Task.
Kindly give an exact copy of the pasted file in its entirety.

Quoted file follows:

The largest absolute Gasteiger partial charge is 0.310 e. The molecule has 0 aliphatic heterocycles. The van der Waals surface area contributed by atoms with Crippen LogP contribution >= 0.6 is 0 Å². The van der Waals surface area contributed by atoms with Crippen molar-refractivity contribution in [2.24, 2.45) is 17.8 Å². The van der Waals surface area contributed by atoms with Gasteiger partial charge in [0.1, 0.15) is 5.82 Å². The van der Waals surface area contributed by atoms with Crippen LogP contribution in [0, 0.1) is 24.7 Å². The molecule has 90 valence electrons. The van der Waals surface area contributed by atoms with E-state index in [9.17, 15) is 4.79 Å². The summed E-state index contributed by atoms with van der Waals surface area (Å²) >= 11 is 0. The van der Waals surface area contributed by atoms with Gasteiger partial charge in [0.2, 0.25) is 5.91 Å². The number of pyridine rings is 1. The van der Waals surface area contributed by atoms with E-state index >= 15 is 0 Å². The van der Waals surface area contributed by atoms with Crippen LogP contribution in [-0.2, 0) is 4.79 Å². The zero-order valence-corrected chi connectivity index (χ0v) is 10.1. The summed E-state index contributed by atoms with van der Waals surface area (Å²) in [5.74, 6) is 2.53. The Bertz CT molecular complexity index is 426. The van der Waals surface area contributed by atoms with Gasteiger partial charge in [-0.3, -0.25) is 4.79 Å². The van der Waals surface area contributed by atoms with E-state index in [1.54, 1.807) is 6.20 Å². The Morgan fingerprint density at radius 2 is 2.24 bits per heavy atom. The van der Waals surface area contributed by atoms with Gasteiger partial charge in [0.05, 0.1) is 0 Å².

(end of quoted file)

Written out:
The largest absolute Gasteiger partial charge is 0.310 e. The molecule has 0 aliphatic heterocycles. The van der Waals surface area contributed by atoms with Crippen LogP contribution >= 0.6 is 0 Å². The van der Waals surface area contributed by atoms with Crippen molar-refractivity contribution in [2.24, 2.45) is 17.8 Å². The van der Waals surface area contributed by atoms with Gasteiger partial charge in [0.1, 0.15) is 5.82 Å². The van der Waals surface area contributed by atoms with Crippen LogP contribution in [0, 0.1) is 24.7 Å². The molecule has 90 valence electrons. The van der Waals surface area contributed by atoms with E-state index in [9.17, 15) is 4.79 Å². The summed E-state index contributed by atoms with van der Waals surface area (Å²) >= 11 is 0. The van der Waals surface area contributed by atoms with Gasteiger partial charge in [0.2, 0.25) is 5.91 Å². The number of pyridine rings is 1. The van der Waals surface area contributed by atoms with E-state index >= 15 is 0 Å². The van der Waals surface area contributed by atoms with Crippen LogP contribution in [-0.2, 0) is 4.79 Å². The zero-order valence-corrected chi connectivity index (χ0v) is 10.1. The summed E-state index contributed by atoms with van der Waals surface area (Å²) in [5.74, 6) is 2.53. The Bertz CT molecular complexity index is 426. The van der Waals surface area contributed by atoms with Gasteiger partial charge in [-0.3, -0.25) is 4.79 Å². The van der Waals surface area contributed by atoms with E-state index in [1.54, 1.807) is 6.20 Å². The Morgan fingerprint density at radius 2 is 2.24 bits per heavy atom. The van der Waals surface area contributed by atoms with Gasteiger partial charge in [0.05, 0.1) is 0 Å².